A comprehensive test of California's rice seed for the 2007 crop year yielded no detection of genetically modified (GM) traits associated with the Liberty Link gene that appeared in southern-grown U.S. rice in August 2006.
Seed samples were collected by California Crop Improvement and forwarded to a GIPSA-approved laboratory for analysis using the 35S-Bar PCR test to a detection limit of 0.01 percent (0.01%). Over 200 samples were collected. The samples were combined by variety and a total of 73 lots were tested. Testing results are available online at http://www.calrice.org/AB_2622.htm.
“We are very pleased with these results,” commented California Rice Commission president Tim Johnson. “They are consistent with our expectations and will offer our trading partners added assurances that the rice they purchase is free of Liberty Link traits.”
In February, the California Rice Certification Committee (AB 2622 Committee), an independent regulatory body established pursuant to state law, notified public and private breeding programs, seed dealers and holders of farm-saved seed of the testing requirement.
All entities that submitted rice seed for sampling have received a copy of the complete testing results provided by the laboratory and a letter certifying these results.
“In light of the challenges facing the U.S. rice industry, this is a prudent step,” noted Charley Mathews, chairman of the AB 2622 Committee. “The combination of a certification letter and availability of testing results will provide growers clear documentation that seed has been tested, and warehouses and handlers reassurance that the product they are receiving does not contain Liberty Link traits.”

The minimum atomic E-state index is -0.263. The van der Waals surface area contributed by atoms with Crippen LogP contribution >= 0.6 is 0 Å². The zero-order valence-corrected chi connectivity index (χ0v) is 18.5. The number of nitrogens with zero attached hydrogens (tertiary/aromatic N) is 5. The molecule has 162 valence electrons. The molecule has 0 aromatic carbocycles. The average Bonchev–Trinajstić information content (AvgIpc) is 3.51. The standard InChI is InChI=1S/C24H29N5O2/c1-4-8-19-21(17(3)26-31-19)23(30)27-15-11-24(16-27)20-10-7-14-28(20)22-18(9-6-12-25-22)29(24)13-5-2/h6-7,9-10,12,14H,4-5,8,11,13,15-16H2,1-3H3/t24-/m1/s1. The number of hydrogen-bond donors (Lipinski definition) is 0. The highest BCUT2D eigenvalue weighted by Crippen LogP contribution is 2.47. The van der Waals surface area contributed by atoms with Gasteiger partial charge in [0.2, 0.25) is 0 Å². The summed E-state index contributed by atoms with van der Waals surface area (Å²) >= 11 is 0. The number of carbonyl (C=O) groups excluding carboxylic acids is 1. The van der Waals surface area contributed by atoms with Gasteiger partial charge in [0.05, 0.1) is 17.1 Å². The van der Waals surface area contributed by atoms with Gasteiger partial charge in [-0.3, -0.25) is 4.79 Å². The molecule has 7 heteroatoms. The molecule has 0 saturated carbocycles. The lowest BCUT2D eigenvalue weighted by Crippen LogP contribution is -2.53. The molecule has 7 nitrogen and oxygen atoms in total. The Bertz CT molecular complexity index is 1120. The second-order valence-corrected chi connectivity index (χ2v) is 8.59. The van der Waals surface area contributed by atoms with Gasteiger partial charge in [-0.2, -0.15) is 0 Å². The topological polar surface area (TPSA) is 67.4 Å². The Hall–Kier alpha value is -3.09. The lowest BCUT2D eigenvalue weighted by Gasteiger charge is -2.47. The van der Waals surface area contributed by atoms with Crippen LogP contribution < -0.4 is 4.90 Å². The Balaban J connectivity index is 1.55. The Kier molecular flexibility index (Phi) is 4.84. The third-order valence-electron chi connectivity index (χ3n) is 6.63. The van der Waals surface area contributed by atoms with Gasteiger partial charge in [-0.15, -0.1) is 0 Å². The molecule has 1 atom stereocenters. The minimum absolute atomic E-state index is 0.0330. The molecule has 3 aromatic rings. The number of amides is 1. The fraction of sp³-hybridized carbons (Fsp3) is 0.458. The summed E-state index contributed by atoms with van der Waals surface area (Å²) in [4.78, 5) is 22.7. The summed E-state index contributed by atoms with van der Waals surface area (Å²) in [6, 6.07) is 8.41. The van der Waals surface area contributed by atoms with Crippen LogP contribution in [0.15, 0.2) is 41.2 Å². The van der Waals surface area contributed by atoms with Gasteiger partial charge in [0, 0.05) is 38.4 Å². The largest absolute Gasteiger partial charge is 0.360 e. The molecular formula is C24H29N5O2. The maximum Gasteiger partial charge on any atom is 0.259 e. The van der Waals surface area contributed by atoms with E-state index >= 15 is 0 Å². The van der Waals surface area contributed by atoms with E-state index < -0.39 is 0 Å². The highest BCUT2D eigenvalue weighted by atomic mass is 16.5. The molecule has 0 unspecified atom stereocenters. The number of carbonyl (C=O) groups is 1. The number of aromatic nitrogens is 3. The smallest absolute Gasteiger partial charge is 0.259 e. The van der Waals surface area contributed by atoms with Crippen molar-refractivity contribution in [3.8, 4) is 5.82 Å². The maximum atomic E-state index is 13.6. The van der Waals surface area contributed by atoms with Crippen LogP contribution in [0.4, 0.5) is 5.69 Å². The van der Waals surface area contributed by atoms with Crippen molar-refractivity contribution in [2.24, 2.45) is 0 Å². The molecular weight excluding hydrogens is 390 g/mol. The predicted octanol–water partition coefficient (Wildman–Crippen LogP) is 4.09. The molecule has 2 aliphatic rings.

The latest round of seed testing re-affirms the safety of California's rice seed. California has tested its public seed four times since the discovery of Liberty Link traits in southern rice in August, all with non-detect results for Liberty Link varieties LLRICE601, LLRICE62, LLRICE06 and LLRICE04. None of the GM events in question are present in California, and commercial production of GM rice is currently not occurring in California or elsewhere in the U.S.
On August 18, 2006, the US Department of Agriculture (USDA) announced that trace amounts of regulated, genetically engineered (GE) rice were found in samples taken from commercially produced long grain rice. In early March, APHIS announced that two additional GM traits had been discovered in another variety of long grain rice. The trace amounts in question have only been identified in southern long grain rice, in a variety that is not present in California.
For more information about the California Rice Commission and the California rice industry, go to www.calrice.org.